The game has around 90 locations, roughly divided half and half between the city and island, and the story progresses non-linearly. Some acquired objects can be used in multiple places, but there is always an alternate solution if one path is blocked by an item already used. You can die, but it’s not a big issue, as a rewind effect kicks in, taking you back right before the fateful event. There is also a hotspot finder to help you locate any undiscovered items.
When asked about genre, Gene said it’s a mix of dark comedy and noir thriller, his inspirations including the Coen brothers’ movies, The Maltese Falcon and a lot of prison-themed movies and TV shows. Mocsy says that a lot of the backgrounds are inspired by photographs he took on location, but the game’s attractive hand drawn artwork is fairly cartoony, so it will be interesting to see how that approach suits the more serious situations.
The real atmosphere is generated by the period-music, a mix of ‘50s-style jazz and a classical symphonic score from Pedro Macedo Camacho. Camacho also collaborated with Mocsy on Ghost Pirates of Vooju Island and A Vampyre Story. The world of 1954: Alcatraz is populated by over 20 characters, including prison guards and personnel, cops, gangsters, San Francisco Bohemians and artists, even a cool priest. The prison is filled with guys who can amuse you, help you or disturb you. Among them is the legendary Alcatraz resident Birdman, seen pictured in the first released screenshot.
The game has been in development for three years already, and is now nearing completion. While the end of the year is an optimistic estimation, the first quarter of 2013 is a more realistic release target. 1954: Alcatraz will come out first in English and German on PC, but other platforms are a possibility if the game proves to be popular. Considering what I’ve seen of it so far, there is no obvious reason why it shouldn’t be.
The Rabbit’s Apprentice
Matthias Kempke not only put himself on the map with his What Makes You Tick? indie series, it impressed Daedalic Entertainment enough to hire him for his biggest project yet, a point-and-click adventure called The Rabbit’s Apprentice. In contrast to Gene Mocsy, Matthias was relatively coy about his game, showing only a few in-game scenes, and only one of them with dialogue. It was in German, but Kempke’s summary of the on-screen action was enough to convey its lightly humorous nature.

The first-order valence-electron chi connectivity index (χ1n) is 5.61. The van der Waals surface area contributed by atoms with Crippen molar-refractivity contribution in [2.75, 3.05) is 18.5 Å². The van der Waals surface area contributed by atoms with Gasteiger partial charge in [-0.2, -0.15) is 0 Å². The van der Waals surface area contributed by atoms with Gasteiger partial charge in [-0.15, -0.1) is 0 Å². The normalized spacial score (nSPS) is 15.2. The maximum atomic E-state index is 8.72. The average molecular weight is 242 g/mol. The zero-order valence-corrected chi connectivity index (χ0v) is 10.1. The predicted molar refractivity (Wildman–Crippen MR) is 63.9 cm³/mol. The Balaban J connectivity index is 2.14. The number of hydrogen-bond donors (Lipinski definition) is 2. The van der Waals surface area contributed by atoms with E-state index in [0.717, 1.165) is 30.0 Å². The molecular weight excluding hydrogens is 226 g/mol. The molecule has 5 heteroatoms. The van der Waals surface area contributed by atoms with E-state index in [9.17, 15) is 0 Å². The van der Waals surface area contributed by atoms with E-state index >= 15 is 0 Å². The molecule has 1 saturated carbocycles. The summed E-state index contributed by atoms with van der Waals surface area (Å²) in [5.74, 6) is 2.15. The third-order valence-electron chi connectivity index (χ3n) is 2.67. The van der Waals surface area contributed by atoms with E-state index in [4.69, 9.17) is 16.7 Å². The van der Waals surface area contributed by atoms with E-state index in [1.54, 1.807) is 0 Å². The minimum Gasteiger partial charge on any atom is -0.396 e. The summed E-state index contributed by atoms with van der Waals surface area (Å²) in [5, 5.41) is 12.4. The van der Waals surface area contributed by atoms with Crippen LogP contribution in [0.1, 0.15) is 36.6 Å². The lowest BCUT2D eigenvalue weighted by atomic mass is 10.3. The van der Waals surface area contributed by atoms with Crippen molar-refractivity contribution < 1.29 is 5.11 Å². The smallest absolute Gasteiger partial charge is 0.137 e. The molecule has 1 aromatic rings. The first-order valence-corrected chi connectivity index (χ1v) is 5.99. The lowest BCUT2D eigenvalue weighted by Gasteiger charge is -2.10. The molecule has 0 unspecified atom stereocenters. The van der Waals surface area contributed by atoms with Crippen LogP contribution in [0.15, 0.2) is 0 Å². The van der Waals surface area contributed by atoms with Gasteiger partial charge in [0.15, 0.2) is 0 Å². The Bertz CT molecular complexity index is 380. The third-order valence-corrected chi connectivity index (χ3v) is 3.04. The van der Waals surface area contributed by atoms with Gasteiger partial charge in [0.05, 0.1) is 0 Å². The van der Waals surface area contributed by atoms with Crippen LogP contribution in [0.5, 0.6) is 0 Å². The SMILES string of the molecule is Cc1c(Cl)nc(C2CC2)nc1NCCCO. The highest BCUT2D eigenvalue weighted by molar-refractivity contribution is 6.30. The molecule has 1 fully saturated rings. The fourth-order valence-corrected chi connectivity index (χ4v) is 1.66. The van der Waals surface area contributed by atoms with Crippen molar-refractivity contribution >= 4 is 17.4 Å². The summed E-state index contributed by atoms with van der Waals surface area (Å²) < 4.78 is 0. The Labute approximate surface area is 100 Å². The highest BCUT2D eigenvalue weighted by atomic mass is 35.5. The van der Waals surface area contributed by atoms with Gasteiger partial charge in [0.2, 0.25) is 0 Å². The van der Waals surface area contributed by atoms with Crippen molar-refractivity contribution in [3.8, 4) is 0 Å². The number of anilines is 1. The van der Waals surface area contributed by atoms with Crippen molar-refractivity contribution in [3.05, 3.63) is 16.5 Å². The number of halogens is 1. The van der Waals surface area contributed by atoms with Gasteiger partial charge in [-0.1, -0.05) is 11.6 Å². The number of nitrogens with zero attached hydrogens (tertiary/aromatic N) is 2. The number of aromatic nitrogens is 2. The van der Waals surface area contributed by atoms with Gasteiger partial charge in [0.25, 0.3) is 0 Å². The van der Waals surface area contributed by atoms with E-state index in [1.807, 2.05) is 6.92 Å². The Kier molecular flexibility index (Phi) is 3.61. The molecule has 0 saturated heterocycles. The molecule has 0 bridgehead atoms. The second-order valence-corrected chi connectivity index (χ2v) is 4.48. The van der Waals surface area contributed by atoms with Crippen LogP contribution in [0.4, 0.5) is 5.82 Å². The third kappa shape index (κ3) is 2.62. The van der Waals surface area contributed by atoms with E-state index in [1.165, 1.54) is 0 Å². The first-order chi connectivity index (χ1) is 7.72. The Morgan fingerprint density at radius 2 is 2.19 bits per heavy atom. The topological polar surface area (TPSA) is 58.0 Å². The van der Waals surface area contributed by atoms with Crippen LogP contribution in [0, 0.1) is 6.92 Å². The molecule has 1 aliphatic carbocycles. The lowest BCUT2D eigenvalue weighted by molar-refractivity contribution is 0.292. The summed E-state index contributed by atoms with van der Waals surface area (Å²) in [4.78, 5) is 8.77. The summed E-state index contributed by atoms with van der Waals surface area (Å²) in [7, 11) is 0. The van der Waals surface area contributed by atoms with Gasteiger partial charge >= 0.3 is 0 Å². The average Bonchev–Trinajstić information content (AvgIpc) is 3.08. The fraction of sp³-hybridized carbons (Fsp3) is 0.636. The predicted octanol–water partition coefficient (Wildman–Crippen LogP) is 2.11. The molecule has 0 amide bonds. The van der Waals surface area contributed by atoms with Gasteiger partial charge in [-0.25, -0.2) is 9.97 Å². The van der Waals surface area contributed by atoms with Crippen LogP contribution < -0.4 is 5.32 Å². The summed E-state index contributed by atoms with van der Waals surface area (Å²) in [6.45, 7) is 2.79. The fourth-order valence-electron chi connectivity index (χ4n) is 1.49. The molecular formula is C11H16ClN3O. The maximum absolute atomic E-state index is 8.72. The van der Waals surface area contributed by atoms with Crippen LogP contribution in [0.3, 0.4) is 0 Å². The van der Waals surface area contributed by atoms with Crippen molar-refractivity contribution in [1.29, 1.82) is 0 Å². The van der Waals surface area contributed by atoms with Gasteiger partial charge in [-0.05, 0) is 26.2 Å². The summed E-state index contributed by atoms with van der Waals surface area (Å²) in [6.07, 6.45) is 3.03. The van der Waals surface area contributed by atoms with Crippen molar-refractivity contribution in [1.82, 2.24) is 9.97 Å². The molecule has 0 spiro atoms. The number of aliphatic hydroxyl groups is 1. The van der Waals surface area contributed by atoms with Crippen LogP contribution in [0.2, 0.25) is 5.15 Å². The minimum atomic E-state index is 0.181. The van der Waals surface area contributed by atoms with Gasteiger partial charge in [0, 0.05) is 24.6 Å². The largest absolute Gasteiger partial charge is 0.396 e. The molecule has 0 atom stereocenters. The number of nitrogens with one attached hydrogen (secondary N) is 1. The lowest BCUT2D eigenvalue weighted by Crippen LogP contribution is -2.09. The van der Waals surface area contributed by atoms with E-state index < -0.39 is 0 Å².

The atmospheric fantasy story follows a boy named Jerry Hazelnut, whose dream is to become a magician. Two days before the end of his summer holidays he is persuaded by a big white anthropomorphic rabbit named the Marquis de Hoto (a brilliant magician in his own estimation) to enter the “hole” which leads to Mousewood, the training ground for magicians. But returning to his own world will not be so simple. Although time in Mousewood passes faster than in Jerry's own world – there are even day and night cycles – Jerry must figure out a way back before he's late for dinner with mom. While looking for an exit, he may also learn why he was really lured into Mousewood by de Hoto in the first place. Perhaps he will even save Mousewood from evil, along with a little help from his new friends – some human, some talking animals.
Inspired by the likes of Alice in Wonderland and other fantasy tales, as well as Disney and Hayao Miyazaki cartoons, there are many different aspects to the story, and just as many dimensions for its audience. Children and adults will walk away from the game with different experiences. While for kids it might simply be a nice fairy tale, grown-ups are meant to see some social critique and parallels with today’s headlines. The deeper, more serious themes won’t overwhelm the humor, however, as about 40-50% of the script is intended to be amusing.
Game mechanics are simple: only one mouse button is needed to do most actions, and an inventory-wheel can be brought up via on-screen button or keyboard. Hotspots can be displayed when Jerry looks through a magic coin, a very helpful item in inventory. The demo version hadn’t built this feature in yet, but Kempke said that interactive spots will have a floating dust around them, suitable for a magical world. There will of course be magic spells to use too, which Jerry have to learn, but what those are and how to use them were kept secret for now.
The visual style is somewhat reminiscent of What Makes You Tick?. All characters and backgrounds are hand-drawn and cute, colorful and cartoony, successfully maintaining the fairy tale illusion, and parallax scrolling is used nicely. The locations I saw briefly, like Jerry’s home front yard, Mousewood’s town center, a forest, and a snowy Japan-like setting, are all beautiful, but a lot of places are still being kept under wraps at this point.
The Rabbit’s Apprentice is well into development for PC and Mac, with an estimated 15 hours of gameplay expected once completed. The game will be fully voiced, but the gamescom demo version was only in German, which is understandable, as the German release is scheduled for November, while the English version will be launched at some point in 2013.